Did you know that the phrase “Healing Horses” has multiple meanings?

At Hope for Horses, which was officially sanctioned as a 501(c)(3) nonprofit in 1999, staff and volunteers help heal unwanted, neglected and abused horses. The sanctuary, whose barns are located in Leicester in Buncombe County, also provides a haven for animals that cannot be adopted.

“Horsemanship is so much more than just riding,” said HFH Vice President and Executive Director Gina Zachary Doan. “It is about learning how to communicate with a horse in a respectful and responsible manner. It is about making choices to obtain a desired outcome. It is caring for tack, for property, for the horse, and for yourself.”

Solstice East, 530 Upper Flat Creek Road in Weaverville, works with Hope for Horses by fostering four of the rescue’s animals. In turn, the horses participate in the nonprofit’s equine therapy program.

During equine therapy, students learn about communication and relationships. The horses provide a powerful mirror for students, reflecting their moods as well as verbal and nonverbal communication from the student. This mirror from the horses enable students to evaluate and change their communication patterns and relationship styles.

Equine therapy has been documented to help teens with self-esteem, empathy, impulse control, independence and problem-solving skills.

When students learn the concepts of pressure and release with horses during a session, they can begin to understand how to apply and respond to similar pressures in relationships with friends and family. With this knowledge, students learn to improve communication and how to be constructively assertive.

Annie’s Place in Canton acts as a foster farm for four of HFH’s rescued animals that participate in Annie’s schooling and 4-H programs.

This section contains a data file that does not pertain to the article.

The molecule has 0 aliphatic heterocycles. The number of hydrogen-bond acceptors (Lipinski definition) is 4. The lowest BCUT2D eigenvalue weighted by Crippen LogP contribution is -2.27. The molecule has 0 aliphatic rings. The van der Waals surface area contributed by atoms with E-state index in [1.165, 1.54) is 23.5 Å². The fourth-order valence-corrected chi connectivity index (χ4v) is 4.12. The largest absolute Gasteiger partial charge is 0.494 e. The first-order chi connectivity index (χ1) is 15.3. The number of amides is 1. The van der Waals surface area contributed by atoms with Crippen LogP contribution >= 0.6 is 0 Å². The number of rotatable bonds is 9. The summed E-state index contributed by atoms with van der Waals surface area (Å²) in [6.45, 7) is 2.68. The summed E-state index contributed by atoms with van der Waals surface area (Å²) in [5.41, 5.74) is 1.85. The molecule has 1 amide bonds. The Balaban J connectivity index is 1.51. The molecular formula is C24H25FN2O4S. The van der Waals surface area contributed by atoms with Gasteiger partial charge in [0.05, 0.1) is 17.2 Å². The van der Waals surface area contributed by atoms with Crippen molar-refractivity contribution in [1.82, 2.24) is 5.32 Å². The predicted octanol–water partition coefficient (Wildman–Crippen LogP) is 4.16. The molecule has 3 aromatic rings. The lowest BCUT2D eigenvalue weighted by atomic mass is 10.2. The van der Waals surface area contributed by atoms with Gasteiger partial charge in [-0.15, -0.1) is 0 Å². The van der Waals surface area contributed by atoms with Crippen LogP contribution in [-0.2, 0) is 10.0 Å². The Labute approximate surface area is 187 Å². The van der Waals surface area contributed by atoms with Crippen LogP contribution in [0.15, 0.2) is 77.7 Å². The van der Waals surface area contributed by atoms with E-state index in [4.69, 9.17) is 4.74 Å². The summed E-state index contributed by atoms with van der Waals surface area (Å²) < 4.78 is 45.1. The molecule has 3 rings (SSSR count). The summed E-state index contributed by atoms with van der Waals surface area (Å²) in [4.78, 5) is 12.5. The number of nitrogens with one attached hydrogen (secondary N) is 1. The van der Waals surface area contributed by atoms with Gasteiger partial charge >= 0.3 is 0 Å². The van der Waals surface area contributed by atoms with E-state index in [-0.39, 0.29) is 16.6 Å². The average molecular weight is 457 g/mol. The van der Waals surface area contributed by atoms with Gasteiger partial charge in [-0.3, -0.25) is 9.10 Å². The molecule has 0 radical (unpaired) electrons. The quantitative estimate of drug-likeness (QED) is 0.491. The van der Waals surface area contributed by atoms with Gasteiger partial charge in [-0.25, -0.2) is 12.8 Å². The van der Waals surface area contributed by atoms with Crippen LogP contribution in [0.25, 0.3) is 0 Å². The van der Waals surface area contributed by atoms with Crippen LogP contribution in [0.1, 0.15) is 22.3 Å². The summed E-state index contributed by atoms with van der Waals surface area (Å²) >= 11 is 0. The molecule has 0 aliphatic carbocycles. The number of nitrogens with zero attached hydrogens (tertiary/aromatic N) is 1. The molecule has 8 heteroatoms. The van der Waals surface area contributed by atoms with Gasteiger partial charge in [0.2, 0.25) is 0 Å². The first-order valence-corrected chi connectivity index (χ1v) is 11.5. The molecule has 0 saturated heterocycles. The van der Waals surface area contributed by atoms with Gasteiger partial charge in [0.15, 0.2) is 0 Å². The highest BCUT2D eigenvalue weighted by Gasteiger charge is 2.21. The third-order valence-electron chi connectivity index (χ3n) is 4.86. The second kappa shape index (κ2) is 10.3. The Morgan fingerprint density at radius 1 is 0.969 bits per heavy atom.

Annie’s Place offers full care pasture board, horses for lease and horsemanship lessons. The farm also sponsors a local equestrian group, Adult Riding Club of WNC.

“Annie’s Place is focused on a strong foundation when teaching students to ride. What better place to start than 4-H. 4-H is the largest youth organization in the United States with more than 7 million participants,” said Zachary Doan.”

The four Hs represent Head, Heart, Hands and Health. In 4-H, students get to learn by doing and meet new friends that share similar interests.

Le Cheval is a brand new program expected to launch at HFHs in January. The project will be tailored to home-school groups.

The project combines horsemanship and academic learning.

Le Cheval, which means “the horse” in French, is designed for home-school students in grades 4 through 8. The focus of the program is not on training a horse or taking riding lessons. Rather, it focuses on learning skills for the participating home-school student.

“We propose learning by combining the motivational qualities of the horse and typical academic challenges. Although learning is very individual, the skills we promote through this program include social emotional learning, logical thinking, communication and socialization, friendship building, goal setting, sports and exercise, language arts, self-care, math and calculation, behavioral adaptation, play performance and leadership,” Zachary Doan said.

Le Cheval challenges students to learn to learn by actively engaging in experiences that challenge and stimulate the mind, heart and soul.

“We believe that our rescue horses can do just that,” added Zachary Doan. “Students learn about the horse while gaining insight about themselves. They develop a bond with our horses that, in turn, prompts self-expression and social competence. They nuzzle with our horses while the softness translates into a positive attitude and a receptive mind.”

For more information on Hope for Horses, visit homesforhorses.org/.

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